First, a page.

Sunday 25 August 2019

Tea and treats on a cool, breezy Sunday...

These past few days, it’s definitely felt like autumn is in the air, as the mornings are cool and the evenings are, too.  I love this time of year, with school soon starting (I go back to work tomorrow, so school is starting for me sooner than most!) and the cooler weather tangible in the air.  But it’s also bittersweet, as we say goodbye to summer holidays and trips to the beach. Alas, there will be plenty more warm days, just no more holidays until Christmas. And speaking of Christmas, I recently went to the McMichael Gallery in Kleinburg, which was fabulous.  They had a very extensive Maud Lewis Exhibit, among others, and in the gift shop, I purchased a Maud Lewis Edition Country Christmas Loose Black Tea Blend, which I am trying for the first time this morning. While it’s not Christmas yet, I thought it might be a nice tea to pair with my slice of freshly baked Date Bread, and of course, a delicious Date Bar from City Café.  I fell easily back into the habit of making soup and preparing lunches for the coming work week, and going back to work a week before the students return is a good way to ease back into the routine.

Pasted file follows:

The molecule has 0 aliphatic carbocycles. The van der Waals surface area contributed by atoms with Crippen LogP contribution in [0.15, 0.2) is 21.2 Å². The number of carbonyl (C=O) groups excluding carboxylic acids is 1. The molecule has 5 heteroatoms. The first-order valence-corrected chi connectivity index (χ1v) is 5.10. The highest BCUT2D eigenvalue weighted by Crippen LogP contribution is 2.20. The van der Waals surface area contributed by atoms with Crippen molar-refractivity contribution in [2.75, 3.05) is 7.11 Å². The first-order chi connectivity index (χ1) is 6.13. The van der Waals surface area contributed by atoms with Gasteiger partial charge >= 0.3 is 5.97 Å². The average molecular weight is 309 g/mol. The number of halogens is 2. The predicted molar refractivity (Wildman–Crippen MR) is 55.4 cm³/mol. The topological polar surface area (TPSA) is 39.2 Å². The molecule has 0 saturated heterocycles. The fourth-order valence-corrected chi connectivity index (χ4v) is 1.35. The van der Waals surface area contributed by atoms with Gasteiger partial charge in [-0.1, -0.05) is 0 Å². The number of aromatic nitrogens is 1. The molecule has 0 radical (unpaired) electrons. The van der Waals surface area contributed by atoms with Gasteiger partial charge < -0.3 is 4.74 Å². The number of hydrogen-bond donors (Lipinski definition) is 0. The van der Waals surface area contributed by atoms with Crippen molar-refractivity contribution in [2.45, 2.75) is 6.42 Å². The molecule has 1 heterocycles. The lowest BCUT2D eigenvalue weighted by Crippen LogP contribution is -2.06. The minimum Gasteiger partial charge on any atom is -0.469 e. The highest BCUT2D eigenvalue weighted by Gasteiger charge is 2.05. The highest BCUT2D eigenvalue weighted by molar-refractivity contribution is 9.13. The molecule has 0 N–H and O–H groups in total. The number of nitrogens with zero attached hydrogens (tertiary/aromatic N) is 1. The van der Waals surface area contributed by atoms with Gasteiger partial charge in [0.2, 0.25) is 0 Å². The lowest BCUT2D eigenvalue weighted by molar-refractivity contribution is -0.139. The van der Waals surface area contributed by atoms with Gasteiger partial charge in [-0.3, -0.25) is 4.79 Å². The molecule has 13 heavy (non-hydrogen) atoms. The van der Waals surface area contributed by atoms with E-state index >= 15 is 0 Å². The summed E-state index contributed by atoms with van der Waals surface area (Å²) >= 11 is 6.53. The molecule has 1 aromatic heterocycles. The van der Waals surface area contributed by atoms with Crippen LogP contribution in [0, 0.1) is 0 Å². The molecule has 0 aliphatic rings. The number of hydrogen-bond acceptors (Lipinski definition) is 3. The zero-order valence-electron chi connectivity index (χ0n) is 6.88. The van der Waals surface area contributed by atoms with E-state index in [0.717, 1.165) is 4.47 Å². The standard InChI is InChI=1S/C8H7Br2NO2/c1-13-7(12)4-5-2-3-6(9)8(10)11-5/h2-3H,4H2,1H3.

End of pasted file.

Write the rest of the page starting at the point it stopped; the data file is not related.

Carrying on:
I read just one book last week, as I was busy trying to squeeze every last moment of enjoyment out of my last week of “freedom”, but it was a good one, and one I knew absolutely nothing about.  I must have read a review of this book and put it on hold from the library, then promptly forgot about it, because when I picked it up and began reading, I didn’t even realize it was from the Young Adult collection.  Keep This to Yourself by Canadian author Tom Ryan is told from the point of view of eighteen-year-old Mac, resident of the picturesque coastal town of Camera Cove, a young man who is planning to head off to university in the fall.  While this should be an inspiring and exciting time for him, he is unable to enjoy the last summer of his childhood because tragedy looms over him. One year earlier, his best friend Connor was murdered, the last of four victims killer by the Catalog Killer, a serial killer assumed to be a drifter who has since left the area, but who remains at large.  Mac connects with his group of friends after graduation, and while everyone else seems excited and filled with anticipation about their future, Mac is unable to get over his loss and move on. When he discovers a note from Connor written on the day he died, Mac is filled with a newfound energy and focuses on finding out who killed his friend. He tries to engage his friends in this search, but is shut down again and again, and told to look to the future, not remain stuck in the past.  He meets Quill, the cousin of one of the victims, and finds both an ally and a love interest. Together they attempt to dig deeper and gather information through various, often pretty creative, means. What Mac discovers in the end is both shocking and chilling, and leads to a satisfying conclusion. This novel was great! It managed to be both riveting and well-written, a real page-turner that ticked all the boxes: it was a murder mystery, by a Canadian author, with diverse characters.  It was also about friendship and small-town life, and it had a love story that was central to the main plot. It’s a shame that the content is too mature for my elementary school, but I will definitely recommend it to the librarians at the high schools in my school board. I would recommend this to readers from high school age on to adulthood.